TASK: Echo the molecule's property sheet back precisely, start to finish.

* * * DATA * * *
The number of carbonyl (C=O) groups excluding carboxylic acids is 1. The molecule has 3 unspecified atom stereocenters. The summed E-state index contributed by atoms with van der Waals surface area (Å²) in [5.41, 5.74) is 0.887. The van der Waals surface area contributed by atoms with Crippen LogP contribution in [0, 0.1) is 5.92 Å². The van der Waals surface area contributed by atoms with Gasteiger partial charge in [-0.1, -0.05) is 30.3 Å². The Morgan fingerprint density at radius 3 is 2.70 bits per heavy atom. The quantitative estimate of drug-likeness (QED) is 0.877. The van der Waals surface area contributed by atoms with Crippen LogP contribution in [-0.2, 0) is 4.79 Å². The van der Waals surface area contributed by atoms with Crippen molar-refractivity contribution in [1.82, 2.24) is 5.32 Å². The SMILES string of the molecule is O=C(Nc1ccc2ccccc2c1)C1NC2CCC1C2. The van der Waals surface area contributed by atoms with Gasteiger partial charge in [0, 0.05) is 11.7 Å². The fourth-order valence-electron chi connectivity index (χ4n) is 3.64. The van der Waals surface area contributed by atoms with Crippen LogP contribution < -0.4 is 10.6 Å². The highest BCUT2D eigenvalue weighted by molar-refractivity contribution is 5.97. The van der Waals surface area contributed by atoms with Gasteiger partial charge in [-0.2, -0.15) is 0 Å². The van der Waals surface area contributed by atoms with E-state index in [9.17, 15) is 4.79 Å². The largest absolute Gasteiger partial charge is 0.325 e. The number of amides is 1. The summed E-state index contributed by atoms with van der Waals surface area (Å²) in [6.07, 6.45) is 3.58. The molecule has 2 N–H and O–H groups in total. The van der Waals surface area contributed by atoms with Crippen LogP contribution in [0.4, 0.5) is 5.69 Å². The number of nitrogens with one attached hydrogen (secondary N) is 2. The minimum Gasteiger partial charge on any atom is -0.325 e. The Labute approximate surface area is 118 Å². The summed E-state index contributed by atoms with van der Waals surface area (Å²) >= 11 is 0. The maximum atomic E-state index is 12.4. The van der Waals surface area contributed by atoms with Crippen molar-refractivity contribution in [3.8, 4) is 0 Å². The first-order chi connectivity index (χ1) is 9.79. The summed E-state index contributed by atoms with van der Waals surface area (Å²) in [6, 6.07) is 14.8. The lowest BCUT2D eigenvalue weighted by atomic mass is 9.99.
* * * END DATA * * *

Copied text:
The number of carbonyl (C=O) groups excluding carboxylic acids is 1. The molecule has 3 unspecified atom stereocenters. The summed E-state index contributed by atoms with van der Waals surface area (Å²) in [5.41, 5.74) is 0.887. The van der Waals surface area contributed by atoms with Crippen LogP contribution in [0, 0.1) is 5.92 Å². The van der Waals surface area contributed by atoms with Gasteiger partial charge in [-0.1, -0.05) is 30.3 Å². The Morgan fingerprint density at radius 3 is 2.70 bits per heavy atom. The quantitative estimate of drug-likeness (QED) is 0.877. The van der Waals surface area contributed by atoms with Crippen LogP contribution in [-0.2, 0) is 4.79 Å². The van der Waals surface area contributed by atoms with Crippen molar-refractivity contribution in [1.82, 2.24) is 5.32 Å². The SMILES string of the molecule is O=C(Nc1ccc2ccccc2c1)C1NC2CCC1C2. The van der Waals surface area contributed by atoms with Gasteiger partial charge in [0, 0.05) is 11.7 Å². The fourth-order valence-electron chi connectivity index (χ4n) is 3.64. The van der Waals surface area contributed by atoms with Crippen LogP contribution < -0.4 is 10.6 Å². The highest BCUT2D eigenvalue weighted by molar-refractivity contribution is 5.97. The van der Waals surface area contributed by atoms with Gasteiger partial charge in [-0.2, -0.15) is 0 Å². The van der Waals surface area contributed by atoms with E-state index in [9.17, 15) is 4.79 Å². The largest absolute Gasteiger partial charge is 0.325 e. The number of amides is 1. The summed E-state index contributed by atoms with van der Waals surface area (Å²) in [6.07, 6.45) is 3.58. The molecule has 2 N–H and O–H groups in total. The van der Waals surface area contributed by atoms with Crippen LogP contribution in [0.4, 0.5) is 5.69 Å². The number of nitrogens with one attached hydrogen (secondary N) is 2. The minimum Gasteiger partial charge on any atom is -0.325 e. The Labute approximate surface area is 118 Å². The summed E-state index contributed by atoms with van der Waals surface area (Å²) >= 11 is 0. The maximum atomic E-state index is 12.4. The van der Waals surface area contributed by atoms with Crippen molar-refractivity contribution in [3.8, 4) is 0 Å². The first-order chi connectivity index (χ1) is 9.79. The summed E-state index contributed by atoms with van der Waals surface area (Å²) in [6, 6.07) is 14.8. The lowest BCUT2D eigenvalue weighted by atomic mass is 9.99.